The Value of Honesty

By July 16, 2015 Uncategorized No Comments

I have spent the last couple of weeks kicking around the idea of putting the company’s Values down on paper – rather than just have them kicking around as a general idea and adding to the list as issues cropped up.  (And that is just what I’ve done now – you can find the initial draft of them here – they’ll develop as we learn new things of course…but now back to my point.)

Even before its inception, we at CCO Global have had core values that helped shape the company as it came together – and not based just what our collective capabilities have taught over the past two-plus decades or what we wanted in putting a new company together.  But we dug further and used the helpful experiences working with our global clients – as well as learning from some of the complications that have cropped up in the past, and the best methods to help avoid them going forward.

The biggest one that came to mind not only in starting the company – but when it came time to put pen to paper — is the true value of Honesty.

Is honesty the best policy?

The credo of “Honesty is the best policy” has been adapted in our company’s mind set to “Honesty is the only policy.”

Having personally lead numerous Fortune 500 global assignments with a number of consulting companies and global agencies – they seem to thrive off the game of “We’ll tell clients what we think will make them happy now – and hopefully it works itself out later.”

The problems can start as early as during the sales process – or fester and linger late in the development cycle as complications start to crop up with the realisation that the requirements may not be met by the end of the project.  From there, the general pattern falls to watching it develop into a rolling catastrophe as deadlines approached — both for the client as well as the internal team tasked to deliver the project – we actively seek to avoid that predicament for the sake of all involved.

If you are seen as a trusted partner in the collective efforts with your clients, it is inevitable that some things may go wrong somewhere down the line.  Neither humans, nor machines, are perfect 100% of the time – so the expectation that everything will always go right in every instance only sets one up for either disappointment or failure.

The best course of action is to try to mitigate the problems early – assess the risks and develop potential solutions for quick resolution – asking yourself what can go wrong and why it may go wrong; and if it starts to look like it is going to be problematic, how to correct it in short order.

If things look to be going off the rails, you let the client know early in the process and set out a plan on how, together, you can fix it.  The thing that will doom you to impending failure is you actively seek to try and hide the issues and it becomes an on-going “fire drill” / “whack-a-mole game” where you are constantly battling not only to keep the project on time & budget, but dealing with keeping both the client, and your internal team, happy and focused on the end goals as the pressures mount.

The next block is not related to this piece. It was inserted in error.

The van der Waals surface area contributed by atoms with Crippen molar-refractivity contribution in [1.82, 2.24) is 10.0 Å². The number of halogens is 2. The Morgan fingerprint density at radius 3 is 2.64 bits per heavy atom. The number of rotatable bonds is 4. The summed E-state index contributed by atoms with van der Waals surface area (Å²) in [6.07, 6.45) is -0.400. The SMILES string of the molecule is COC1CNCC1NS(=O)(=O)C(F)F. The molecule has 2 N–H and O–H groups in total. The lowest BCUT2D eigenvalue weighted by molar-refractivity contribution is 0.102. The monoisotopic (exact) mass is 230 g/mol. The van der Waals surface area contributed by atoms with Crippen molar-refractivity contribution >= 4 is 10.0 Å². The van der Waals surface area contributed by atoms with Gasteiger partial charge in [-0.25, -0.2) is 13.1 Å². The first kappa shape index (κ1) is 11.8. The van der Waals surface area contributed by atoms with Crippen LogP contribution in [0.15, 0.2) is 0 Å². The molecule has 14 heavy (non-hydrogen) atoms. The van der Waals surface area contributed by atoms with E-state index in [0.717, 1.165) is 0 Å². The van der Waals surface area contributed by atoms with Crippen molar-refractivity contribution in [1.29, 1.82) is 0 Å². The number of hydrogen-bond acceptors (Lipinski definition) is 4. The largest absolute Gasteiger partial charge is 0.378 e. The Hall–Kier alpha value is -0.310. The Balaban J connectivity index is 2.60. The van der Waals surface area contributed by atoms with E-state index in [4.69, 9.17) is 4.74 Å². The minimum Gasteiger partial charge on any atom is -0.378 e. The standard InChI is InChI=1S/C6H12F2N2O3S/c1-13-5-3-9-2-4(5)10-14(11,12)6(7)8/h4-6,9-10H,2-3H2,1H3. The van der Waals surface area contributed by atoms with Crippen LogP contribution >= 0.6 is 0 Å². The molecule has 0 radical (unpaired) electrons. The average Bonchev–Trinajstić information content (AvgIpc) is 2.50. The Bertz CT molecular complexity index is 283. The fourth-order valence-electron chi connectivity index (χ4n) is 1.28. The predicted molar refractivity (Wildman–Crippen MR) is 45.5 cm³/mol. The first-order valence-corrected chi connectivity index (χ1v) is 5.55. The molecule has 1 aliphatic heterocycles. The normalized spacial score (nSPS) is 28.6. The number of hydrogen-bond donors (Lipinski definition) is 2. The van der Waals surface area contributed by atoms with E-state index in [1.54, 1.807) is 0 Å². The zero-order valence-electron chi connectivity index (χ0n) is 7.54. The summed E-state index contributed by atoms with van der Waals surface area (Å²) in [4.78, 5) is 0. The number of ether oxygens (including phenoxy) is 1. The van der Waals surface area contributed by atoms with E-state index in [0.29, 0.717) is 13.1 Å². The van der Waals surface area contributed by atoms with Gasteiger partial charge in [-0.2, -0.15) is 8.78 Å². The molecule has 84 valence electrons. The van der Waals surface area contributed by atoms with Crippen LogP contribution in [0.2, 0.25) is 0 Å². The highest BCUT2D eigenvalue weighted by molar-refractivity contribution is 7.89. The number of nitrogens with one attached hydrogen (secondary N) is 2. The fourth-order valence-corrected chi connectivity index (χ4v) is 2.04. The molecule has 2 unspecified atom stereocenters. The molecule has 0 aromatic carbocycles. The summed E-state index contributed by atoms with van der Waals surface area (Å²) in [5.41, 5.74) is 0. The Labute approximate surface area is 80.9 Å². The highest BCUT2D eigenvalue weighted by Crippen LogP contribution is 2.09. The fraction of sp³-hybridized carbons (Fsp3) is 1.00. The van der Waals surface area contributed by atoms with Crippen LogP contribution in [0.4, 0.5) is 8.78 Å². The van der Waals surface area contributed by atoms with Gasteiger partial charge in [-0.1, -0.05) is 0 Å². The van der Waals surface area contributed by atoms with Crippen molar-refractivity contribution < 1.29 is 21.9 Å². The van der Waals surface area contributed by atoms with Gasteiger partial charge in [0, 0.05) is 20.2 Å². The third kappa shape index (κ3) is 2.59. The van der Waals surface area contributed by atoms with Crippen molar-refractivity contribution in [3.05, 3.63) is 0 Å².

I have seen this too many times to recount from the consulting houses and agencies I was brought into help with their clients – and every time I suggested talking to the client about it, I was quickly rebuffed – mostly out of fear of the expected consequences of such a conversation.

Surrounded by “Yes” as the only viable option — and the fallout

I believe the problem stems from the fact that generally people working with clients want to say “Yes” to everything, and never utter the word “No” (or more effective use than either is the phrase “This may be a good way to approach an issue that we have cropping up” and provide both options, and what the expected outcomes of following those paths, will provide at its conclusion.)

People are generally terrified of giving a “No” answer — and believe if they do, they’ll get fired/yelled at/dressed down. When really, if you have a conversation – however difficult – not only can you resolve the issues, but you can emerge from it with a stronger relationship as everyone tosses their cards on the table and you can learn from all the parties involved.

My beliefs lead to this stark thought:  The reason a company is retained by its clients – or should be retained – is that they have not only the experience and knowledge to help them solve their immediate problems, but can help provide insight into other areas where the client may have not considered.  You are there to lend your wisdom and acumen to not only the project, but the business as a whole – its people, balance sheet, and its aspirations & expectations going forward.  To get there, you have to travel the path not of least resistance, but the path of honesty to achieve the best rewards.

To be honest is not easy, but the rewards become apparent as you develop your relationships.  So how do you treat the value of Honesty in your workplace – both with your clients and your employees?  Do you see the Value of it?

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